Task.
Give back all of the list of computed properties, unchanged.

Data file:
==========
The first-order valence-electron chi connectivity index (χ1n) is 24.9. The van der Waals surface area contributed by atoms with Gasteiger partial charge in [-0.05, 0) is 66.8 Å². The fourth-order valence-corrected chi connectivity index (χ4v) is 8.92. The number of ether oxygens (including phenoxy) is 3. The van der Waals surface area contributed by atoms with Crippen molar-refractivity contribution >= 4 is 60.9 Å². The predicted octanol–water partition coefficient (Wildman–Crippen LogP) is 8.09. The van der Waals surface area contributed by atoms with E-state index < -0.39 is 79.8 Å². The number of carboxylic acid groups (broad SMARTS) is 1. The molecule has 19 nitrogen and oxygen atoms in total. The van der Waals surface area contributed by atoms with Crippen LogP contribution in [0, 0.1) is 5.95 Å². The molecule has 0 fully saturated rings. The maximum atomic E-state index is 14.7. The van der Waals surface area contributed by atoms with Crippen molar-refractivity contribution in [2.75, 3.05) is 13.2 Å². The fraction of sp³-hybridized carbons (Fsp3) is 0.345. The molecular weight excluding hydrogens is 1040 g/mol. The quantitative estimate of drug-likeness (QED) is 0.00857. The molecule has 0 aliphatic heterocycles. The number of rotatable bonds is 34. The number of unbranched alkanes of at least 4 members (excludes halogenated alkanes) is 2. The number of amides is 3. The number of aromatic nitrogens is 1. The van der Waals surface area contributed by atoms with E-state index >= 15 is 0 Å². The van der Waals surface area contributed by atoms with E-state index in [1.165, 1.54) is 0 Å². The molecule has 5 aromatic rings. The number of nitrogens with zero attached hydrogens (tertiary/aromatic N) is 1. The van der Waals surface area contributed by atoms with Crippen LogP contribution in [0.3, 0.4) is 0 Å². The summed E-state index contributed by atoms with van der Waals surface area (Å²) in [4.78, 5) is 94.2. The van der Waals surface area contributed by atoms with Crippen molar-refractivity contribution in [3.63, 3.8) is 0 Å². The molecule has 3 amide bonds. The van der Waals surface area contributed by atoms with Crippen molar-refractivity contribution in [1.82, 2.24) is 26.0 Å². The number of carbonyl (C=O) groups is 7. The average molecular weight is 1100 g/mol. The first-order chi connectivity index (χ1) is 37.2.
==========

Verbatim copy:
The first-order valence-electron chi connectivity index (χ1n) is 24.9. The van der Waals surface area contributed by atoms with Gasteiger partial charge in [-0.05, 0) is 66.8 Å². The fourth-order valence-corrected chi connectivity index (χ4v) is 8.92. The number of ether oxygens (including phenoxy) is 3. The van der Waals surface area contributed by atoms with Crippen molar-refractivity contribution >= 4 is 60.9 Å². The predicted octanol–water partition coefficient (Wildman–Crippen LogP) is 8.09. The van der Waals surface area contributed by atoms with E-state index < -0.39 is 79.8 Å². The number of carboxylic acid groups (broad SMARTS) is 1. The molecule has 19 nitrogen and oxygen atoms in total. The van der Waals surface area contributed by atoms with Crippen LogP contribution in [0, 0.1) is 5.95 Å². The molecule has 0 fully saturated rings. The maximum atomic E-state index is 14.7. The van der Waals surface area contributed by atoms with Crippen molar-refractivity contribution in [2.75, 3.05) is 13.2 Å². The fraction of sp³-hybridized carbons (Fsp3) is 0.345. The molecular weight excluding hydrogens is 1040 g/mol. The quantitative estimate of drug-likeness (QED) is 0.00857. The molecule has 0 aliphatic heterocycles. The number of rotatable bonds is 34. The number of unbranched alkanes of at least 4 members (excludes halogenated alkanes) is 2. The number of amides is 3. The number of aromatic nitrogens is 1. The van der Waals surface area contributed by atoms with E-state index >= 15 is 0 Å². The van der Waals surface area contributed by atoms with E-state index in [1.165, 1.54) is 0 Å². The molecule has 5 aromatic rings. The number of nitrogens with zero attached hydrogens (tertiary/aromatic N) is 1. The van der Waals surface area contributed by atoms with Crippen LogP contribution in [0.3, 0.4) is 0 Å². The summed E-state index contributed by atoms with van der Waals surface area (Å²) in [4.78, 5) is 94.2. The van der Waals surface area contributed by atoms with Crippen molar-refractivity contribution in [3.63, 3.8) is 0 Å². The molecule has 3 amide bonds. The van der Waals surface area contributed by atoms with Crippen molar-refractivity contribution in [1.82, 2.24) is 26.0 Å². The number of carbonyl (C=O) groups is 7. The average molecular weight is 1100 g/mol. The first-order chi connectivity index (χ1) is 37.2.